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To: annalex; topcat54
I read what was offered on the Erasmus thread and found Calvin an intriguing philosopher but a third rate theoloian, chiefly because of his ingnorance of the Holy Scripture.

When you see a 24 volume, concise commentary on the Holy Scriptures laying out a well documented theology with valid scripture references coming out of the Roman Catholic Church, give me a call. You guys can even use a word processor. Start with the veneration of Mary, praying to the dead, and the paying of getting love ones out of purgatory. I'd love to see the concise references that justify these practices. I'll compare anything of Calvin (even the stuff I don't agree with) with the gobbly-gook that represents theology on newadvent.

It is rather disingenuous IMO for someone who base their theology on external writings to say someone else ignorant of the scriptures.

BTW-You spell "theoloian" and "ingnorance" wrong. As I'm often in a hurry and make typing errors I can understand. However, in this case, if you are going to huddle insults by saying a theologian is ignorant, then I would be careful to use the spell checker. It doesn't boost your cause.

29 posted on 09/29/2006 5:26:21 AM PDT by HarleyD ("Man's steps are ordained by the Lord, How then can man understand his way?" Prov 20:24)
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To: HarleyD; topcat54

My points stand: St. Ireneaus based his book, quoted here, squarely on the text of the Holy Scripture; I did read Calvin (Topcat complained thaty no one does) and did not see any fidelity to the scripture. Granted, I did not read the 24 volumes, but I read what Calvin's defenders offeres as arguments from Calvin.

Now, if you wish to compare the wordcount of Calvin's work to the wordcount of Adversus Haereses, you might have a point there.


30 posted on 09/29/2006 7:44:51 AM PDT by annalex
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To: annalex; topcat54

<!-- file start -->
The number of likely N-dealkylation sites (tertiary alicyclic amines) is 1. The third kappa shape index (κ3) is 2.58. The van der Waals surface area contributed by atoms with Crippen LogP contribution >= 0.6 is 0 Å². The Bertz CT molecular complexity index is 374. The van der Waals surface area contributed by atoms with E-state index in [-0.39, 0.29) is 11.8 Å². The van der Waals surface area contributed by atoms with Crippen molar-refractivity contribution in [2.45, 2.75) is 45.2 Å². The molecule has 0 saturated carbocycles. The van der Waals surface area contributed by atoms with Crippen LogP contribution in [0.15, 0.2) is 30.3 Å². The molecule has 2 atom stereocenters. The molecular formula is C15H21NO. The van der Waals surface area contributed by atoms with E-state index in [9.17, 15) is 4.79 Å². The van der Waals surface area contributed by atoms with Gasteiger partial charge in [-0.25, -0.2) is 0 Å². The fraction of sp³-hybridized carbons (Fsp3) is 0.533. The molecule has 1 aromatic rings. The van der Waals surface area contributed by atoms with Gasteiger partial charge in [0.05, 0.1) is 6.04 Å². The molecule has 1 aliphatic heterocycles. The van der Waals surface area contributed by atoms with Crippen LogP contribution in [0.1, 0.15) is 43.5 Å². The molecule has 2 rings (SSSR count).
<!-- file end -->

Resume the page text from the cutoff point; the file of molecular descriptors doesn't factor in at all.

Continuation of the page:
When I was researching the Reformed view it wasn't to Calvin that I went; it was to Augustine. To be up front, while I have his commentaries, I have not read that much of Calvin.

Would you agree with Augustine's statement?

If not, why not?
31 posted on 09/29/2006 7:55:12 AM PDT by HarleyD ("Man's steps are ordained by the Lord, How then can man understand his way?" Prov 20:24)
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To: HarleyD; topcat54
"[W]e are not able to will unless we are called; and when, after our calling, we would will, our willing is not sufficient, nor our running, unless God gives strength to us" I find questionable, because the question becomes, "called when?".

God wishes salvation of all men, and He calls all men to sainthood (1 Timothy 2:4, Matthew 5:48). This is the strength given ab initio, from which our will proceeds for the good. I am pretty sure St. Augustine meant just that; it is probably not how you read it. Why do I say so? -- Because if you read St. Augustine talking about "call" you are likely to understand it in terms of a Protestant altar call, -- which is properly not the Divine call itself but a man's response to it. At any rate I find St. Irenaeus dispositive when he says, with great clarity,

God therefore has given that which is good, as the apostle tells us in this Epistle, and they who work it shall receive glory and honour, because they have done that which is good when they had it in their power not to do it; but those who do it not shall receive the just judgment of God, because they did not work good when they had it in their power so to do